Letter From Charlottesville: Legacy of Civil Rights Pioneer Victoria Gray Adams

Posted on December 29, 2015 by PLT Staff

Paper given by Ashley Diaz Mejias as part of the Spring Institute on Lived Theology 2008 in Charlottesville, Virginia. She reflects on the conflict she encountered as a graduate student yearning to return to the fast pace of neighborhood development work. With the help of Victoria Gray Adams, however, Mejias finally understands the academic world’s service to real social change.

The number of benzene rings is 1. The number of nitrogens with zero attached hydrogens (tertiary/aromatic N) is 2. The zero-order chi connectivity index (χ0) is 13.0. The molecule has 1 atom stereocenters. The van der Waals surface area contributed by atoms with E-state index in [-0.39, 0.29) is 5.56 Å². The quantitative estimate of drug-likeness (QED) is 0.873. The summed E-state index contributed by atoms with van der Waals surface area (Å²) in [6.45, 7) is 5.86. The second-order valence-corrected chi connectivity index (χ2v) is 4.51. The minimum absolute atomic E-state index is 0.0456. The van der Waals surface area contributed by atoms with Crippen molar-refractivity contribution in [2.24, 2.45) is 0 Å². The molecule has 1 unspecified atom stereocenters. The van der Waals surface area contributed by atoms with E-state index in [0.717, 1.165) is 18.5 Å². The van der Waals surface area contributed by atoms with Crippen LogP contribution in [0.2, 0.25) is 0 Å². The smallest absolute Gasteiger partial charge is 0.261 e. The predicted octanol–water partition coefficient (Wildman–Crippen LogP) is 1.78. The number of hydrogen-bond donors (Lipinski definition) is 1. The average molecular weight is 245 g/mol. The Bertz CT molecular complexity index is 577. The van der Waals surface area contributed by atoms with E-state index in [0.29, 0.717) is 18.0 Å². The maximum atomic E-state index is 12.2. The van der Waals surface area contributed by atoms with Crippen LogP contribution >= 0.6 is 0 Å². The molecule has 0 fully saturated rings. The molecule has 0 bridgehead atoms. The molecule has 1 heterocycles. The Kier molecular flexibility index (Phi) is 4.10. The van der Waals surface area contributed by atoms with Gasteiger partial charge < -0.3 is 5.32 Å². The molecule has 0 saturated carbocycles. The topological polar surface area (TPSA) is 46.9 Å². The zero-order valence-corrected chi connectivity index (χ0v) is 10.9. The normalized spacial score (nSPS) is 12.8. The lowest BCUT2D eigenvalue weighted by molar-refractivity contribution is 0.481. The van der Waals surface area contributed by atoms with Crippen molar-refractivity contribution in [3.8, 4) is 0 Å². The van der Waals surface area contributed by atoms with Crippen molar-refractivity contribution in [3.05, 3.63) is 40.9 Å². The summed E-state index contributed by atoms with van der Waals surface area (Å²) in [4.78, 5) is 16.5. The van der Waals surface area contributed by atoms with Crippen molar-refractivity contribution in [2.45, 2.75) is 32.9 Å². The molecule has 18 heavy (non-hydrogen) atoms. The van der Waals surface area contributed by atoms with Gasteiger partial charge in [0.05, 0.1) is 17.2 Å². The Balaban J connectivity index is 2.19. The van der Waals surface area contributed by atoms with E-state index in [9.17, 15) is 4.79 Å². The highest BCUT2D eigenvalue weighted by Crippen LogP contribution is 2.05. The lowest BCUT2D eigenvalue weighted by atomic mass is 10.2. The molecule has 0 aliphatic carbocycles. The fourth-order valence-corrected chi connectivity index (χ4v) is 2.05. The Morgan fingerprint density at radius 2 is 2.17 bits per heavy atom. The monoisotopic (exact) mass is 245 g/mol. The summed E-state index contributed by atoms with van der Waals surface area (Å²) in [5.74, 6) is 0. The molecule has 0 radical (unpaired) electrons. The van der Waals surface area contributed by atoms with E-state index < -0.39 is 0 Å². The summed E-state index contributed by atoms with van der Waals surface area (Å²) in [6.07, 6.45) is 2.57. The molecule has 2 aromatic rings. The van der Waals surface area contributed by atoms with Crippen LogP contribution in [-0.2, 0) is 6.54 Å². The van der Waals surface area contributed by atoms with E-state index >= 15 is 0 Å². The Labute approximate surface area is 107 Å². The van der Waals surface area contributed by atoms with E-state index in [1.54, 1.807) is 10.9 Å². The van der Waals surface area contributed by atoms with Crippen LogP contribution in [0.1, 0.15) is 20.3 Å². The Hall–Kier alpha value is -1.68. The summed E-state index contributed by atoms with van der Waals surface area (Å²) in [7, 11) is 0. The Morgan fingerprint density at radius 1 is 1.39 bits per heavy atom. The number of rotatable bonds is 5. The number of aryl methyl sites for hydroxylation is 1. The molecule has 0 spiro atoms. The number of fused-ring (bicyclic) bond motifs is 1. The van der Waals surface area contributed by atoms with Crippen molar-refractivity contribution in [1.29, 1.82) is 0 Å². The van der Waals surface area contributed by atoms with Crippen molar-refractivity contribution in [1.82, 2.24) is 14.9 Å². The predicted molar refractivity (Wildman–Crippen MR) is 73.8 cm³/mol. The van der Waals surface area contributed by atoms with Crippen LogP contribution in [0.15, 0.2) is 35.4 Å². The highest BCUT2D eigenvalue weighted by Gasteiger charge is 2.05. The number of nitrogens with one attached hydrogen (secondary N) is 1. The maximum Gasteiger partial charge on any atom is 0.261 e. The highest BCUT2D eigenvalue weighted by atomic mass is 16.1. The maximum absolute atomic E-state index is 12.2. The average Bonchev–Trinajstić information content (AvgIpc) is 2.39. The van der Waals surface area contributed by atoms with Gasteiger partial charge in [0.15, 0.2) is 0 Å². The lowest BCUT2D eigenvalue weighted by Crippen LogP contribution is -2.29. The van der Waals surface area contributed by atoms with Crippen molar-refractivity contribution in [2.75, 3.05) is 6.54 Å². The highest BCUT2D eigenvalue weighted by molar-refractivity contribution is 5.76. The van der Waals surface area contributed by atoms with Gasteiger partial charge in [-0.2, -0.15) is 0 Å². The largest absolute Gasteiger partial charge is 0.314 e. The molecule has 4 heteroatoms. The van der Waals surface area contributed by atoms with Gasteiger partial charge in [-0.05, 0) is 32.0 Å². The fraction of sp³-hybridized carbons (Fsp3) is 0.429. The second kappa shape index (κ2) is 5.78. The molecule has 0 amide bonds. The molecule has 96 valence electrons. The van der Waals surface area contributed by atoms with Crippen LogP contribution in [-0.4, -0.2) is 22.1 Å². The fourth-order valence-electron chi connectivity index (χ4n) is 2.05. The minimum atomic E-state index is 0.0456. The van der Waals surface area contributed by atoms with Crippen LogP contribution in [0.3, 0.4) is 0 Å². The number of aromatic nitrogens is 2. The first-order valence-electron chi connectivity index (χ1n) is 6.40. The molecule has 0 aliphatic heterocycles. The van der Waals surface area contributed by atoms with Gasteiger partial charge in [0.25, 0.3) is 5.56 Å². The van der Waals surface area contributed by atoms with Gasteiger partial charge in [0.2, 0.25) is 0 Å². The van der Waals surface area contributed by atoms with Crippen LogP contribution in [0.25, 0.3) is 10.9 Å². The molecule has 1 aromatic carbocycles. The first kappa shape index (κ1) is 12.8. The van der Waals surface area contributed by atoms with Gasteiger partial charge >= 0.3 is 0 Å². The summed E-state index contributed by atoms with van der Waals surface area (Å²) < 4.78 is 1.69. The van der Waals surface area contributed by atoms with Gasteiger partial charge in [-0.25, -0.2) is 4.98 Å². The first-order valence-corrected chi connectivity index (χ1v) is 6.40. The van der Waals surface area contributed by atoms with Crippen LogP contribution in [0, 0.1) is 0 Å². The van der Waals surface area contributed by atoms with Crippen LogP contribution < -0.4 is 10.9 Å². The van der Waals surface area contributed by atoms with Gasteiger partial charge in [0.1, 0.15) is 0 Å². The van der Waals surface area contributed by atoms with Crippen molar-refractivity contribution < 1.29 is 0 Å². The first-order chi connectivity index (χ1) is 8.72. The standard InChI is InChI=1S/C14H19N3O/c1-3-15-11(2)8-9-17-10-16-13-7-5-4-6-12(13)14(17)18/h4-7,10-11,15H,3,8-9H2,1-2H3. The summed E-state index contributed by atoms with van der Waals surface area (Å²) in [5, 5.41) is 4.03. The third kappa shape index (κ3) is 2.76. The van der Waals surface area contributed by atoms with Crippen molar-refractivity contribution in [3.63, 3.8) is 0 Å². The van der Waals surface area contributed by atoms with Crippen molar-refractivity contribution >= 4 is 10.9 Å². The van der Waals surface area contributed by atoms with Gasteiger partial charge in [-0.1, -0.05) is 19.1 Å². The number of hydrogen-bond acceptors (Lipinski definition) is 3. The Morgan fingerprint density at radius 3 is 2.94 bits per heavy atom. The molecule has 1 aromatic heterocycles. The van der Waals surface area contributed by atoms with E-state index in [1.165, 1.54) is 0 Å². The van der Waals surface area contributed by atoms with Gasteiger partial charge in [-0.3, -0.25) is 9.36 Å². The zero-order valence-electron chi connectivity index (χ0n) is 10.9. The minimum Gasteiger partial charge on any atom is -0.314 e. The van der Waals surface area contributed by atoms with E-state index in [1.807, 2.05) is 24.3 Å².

Excerpt: “As the new generation of seed people, our reaping must continue, and was continuing, as we asked probing questions of our academic, spiritual and civic communities, as we recorded her story and the stories of others who similarly transformed the journey of our nation, and as we worked to refuse the complacency that our privilege could offer. I finally began to understand. Mrs. Adams warned me that the civil rights movement did not reach conclusion with the seating of an integrated delegation in 1968, nor will it reach conclusion, as long as the pockmarks of oppression, estrangement and suffering are borne on the soul of society. The movement continues, and the anatomy of participation comprises, and requires, all communities, all disciplines.”

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